Longtime Mets fan Jerry Seinfeld stopped by the SNY television booth for 4 1/2 innings of the Mets' swift 5-0 win over the Tigers on Wednesday. Seinfeld joined play-by-play man Gary Cohen -- "the greatest baseball announcer in the game today," according to the comedian -- and analyst Keith Hernandez to discuss the current Mets team, growing up a Mets fan and, of course, the famous 1992 episode of "Seinfeld" on which Hernandez guest-starred.
Seinfeld told Cohen to take a little break and provided the play-by-play himself for a little bit, calling a swinging bunt by Mets pitcher R.A. Dickey -- a "line drive toward left field." A succession of quick innings -- the game took only two hours and 25 minutes -- broke up the conversation a bit, but Seinfeld opined on the fierce Interleague rivalry between the Mets and Tigers ("When these two teams meet, you can throw the records out. This is a storied rivalry that's one game old."), on Johnny Damon patrolling center field for Detroit ("Is that Johnny Damon in center? Get him in! He can't cover that much ground!") and on Armando Galarraga's sportsmanship ("Do you think he grasps what a hero he's become?").
Seinfeld even managed to sneak in swipes at Lady Gaga ("I'm sure we'll all be bigger fans now that she's cursed us out.") and Select Sector Spdrs, which sponsors rain delays at Citi Field ("Whenever fans are unhappy, disappointed, their game's interrupted, we want our logo up there.").
Seinfeld first met Hernandez in 1992 on the set of his show when they filmed "The Boyfriend," the classic episode in which the retired first baseman was a potential friend for Jerry and boyfriend for Elaine. Seinfeld said the role was written specifically for Hernandez, calling him the "perfect guy" for the part.
"I was most excited to meet Keith Hernandez of anyone I ever met on the show," Seinfeld said. "I wanted him to have a good experience. ... I was still in the glow of '86."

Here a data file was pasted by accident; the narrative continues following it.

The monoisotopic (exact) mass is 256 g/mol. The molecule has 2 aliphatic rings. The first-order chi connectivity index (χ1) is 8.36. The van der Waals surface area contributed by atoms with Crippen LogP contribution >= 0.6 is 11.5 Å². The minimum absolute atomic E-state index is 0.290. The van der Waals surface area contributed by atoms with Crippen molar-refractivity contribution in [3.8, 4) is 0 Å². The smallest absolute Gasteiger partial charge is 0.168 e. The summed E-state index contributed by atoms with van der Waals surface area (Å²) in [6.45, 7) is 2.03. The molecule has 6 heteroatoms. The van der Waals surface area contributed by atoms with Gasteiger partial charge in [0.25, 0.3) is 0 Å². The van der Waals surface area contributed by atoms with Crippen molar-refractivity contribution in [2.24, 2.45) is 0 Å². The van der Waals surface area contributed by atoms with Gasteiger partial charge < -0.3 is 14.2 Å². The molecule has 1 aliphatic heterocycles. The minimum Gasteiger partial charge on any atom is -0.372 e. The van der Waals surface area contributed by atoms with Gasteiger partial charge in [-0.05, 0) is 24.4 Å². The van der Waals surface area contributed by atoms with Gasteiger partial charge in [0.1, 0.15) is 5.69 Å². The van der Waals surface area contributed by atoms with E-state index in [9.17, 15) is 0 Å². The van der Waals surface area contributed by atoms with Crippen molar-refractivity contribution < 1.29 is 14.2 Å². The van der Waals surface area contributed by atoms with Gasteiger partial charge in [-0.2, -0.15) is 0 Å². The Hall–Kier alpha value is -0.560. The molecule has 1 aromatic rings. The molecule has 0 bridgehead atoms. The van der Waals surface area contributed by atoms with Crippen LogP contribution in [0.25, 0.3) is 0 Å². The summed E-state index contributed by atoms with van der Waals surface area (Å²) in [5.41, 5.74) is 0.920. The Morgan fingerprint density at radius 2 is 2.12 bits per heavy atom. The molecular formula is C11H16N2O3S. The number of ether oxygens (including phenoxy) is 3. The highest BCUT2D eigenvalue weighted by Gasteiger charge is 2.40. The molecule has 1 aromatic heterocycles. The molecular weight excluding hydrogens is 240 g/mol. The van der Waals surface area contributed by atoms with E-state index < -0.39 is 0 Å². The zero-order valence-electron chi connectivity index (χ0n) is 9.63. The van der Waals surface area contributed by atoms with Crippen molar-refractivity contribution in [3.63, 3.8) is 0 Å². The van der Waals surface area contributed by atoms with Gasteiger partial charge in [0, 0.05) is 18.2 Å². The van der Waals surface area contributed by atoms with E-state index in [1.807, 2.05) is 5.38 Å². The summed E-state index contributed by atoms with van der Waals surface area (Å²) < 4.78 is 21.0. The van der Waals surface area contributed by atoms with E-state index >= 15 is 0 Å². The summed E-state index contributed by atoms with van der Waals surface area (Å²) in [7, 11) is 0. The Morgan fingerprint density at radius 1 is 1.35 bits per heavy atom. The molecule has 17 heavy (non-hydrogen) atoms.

Hernandez himself said it was a nerve-racking experience and that he "botched" a few takes of his kiss with Elaine, played by Julia Louis-Dreyfus.
Seinfeld forgave Hernandez for that and for getting caught falling asleep in the booth last month.
"There's nothing wrong with falling asleep on the job," he said. "When a guy's head hits the desk, you know you're getting everything out of him."
"At least he didn't sleep under the desk like Costanza," Cohen deadpanned, referring to "The Nap," an episode in which the character George Costanza -- played by Jason Alexander -- starts taking naps in the space beneath his desk at work. Seinfeld added that George, who worked for the Yankees during several of the series' seasons, could never have worked for the Mets.
After going over the episode, Seinfeld delved into Mets history with Cohen and Hernandez, two experts in the field. The three all revealed their favorite moments in the history of the franchise, with Seinfeld selecting Endy Chavez's catch in Game 7 of the 2006 National League Championship Series.
"In that moment, it was a remarkable catch," he said. "We literally jumped out of our seats. We couldn't believe he made the catch."
Seinfeld also said his favorite Met of all-time is Tommie Agee, whom he called "our Willie Mays." Agee, of course, was one of heroes of the 1969 Miracle Mets, making two astonishing catches himself and hitting a leadoff home run in Game 3 of that World Series. He also fondly recalled the methodical walk of former manager Gil Hodges.
"I don't think there's anything more fun than being a Mets fan," Seinfeld said. "They have two world championships, but they're two as exciting as you could have."
Hernandez was impressed by Seinfeld's baseball knowledge.
"We wanted to get him to talk about the show, but he just wanted to do the game," Hernandez said afterward. "It was great to have him in there. It was a great experience."
SNY complemented Seinfeld's cameo with clips from "The Boyfriend," including Hernandez's talking himself into kissing Elaine by reminding himself that he "won the MVP in '79!" Sideline reporter Kevin Burkhardt reported that the Mets' clubhouse thought Jason Bay could have played Jerry and Jeff Francoeur would have made for a good Kramer on the show. And the network's text poll asked if Jerry was right to turn down Hernandez's request to help him move on the episode. (For the record, 52 percent voted "Yes.")
Seinfeld departed during the seventh-inning stretch, paying more compliments to "the greatest booth in baseball" and thanking SNY.
"This was an honor," he said. "This was really an honor to be part of your booth."
Tim Britton is an associate reporter for MLB.com. This story was not subject to the approval of Major League Baseball or its clubs.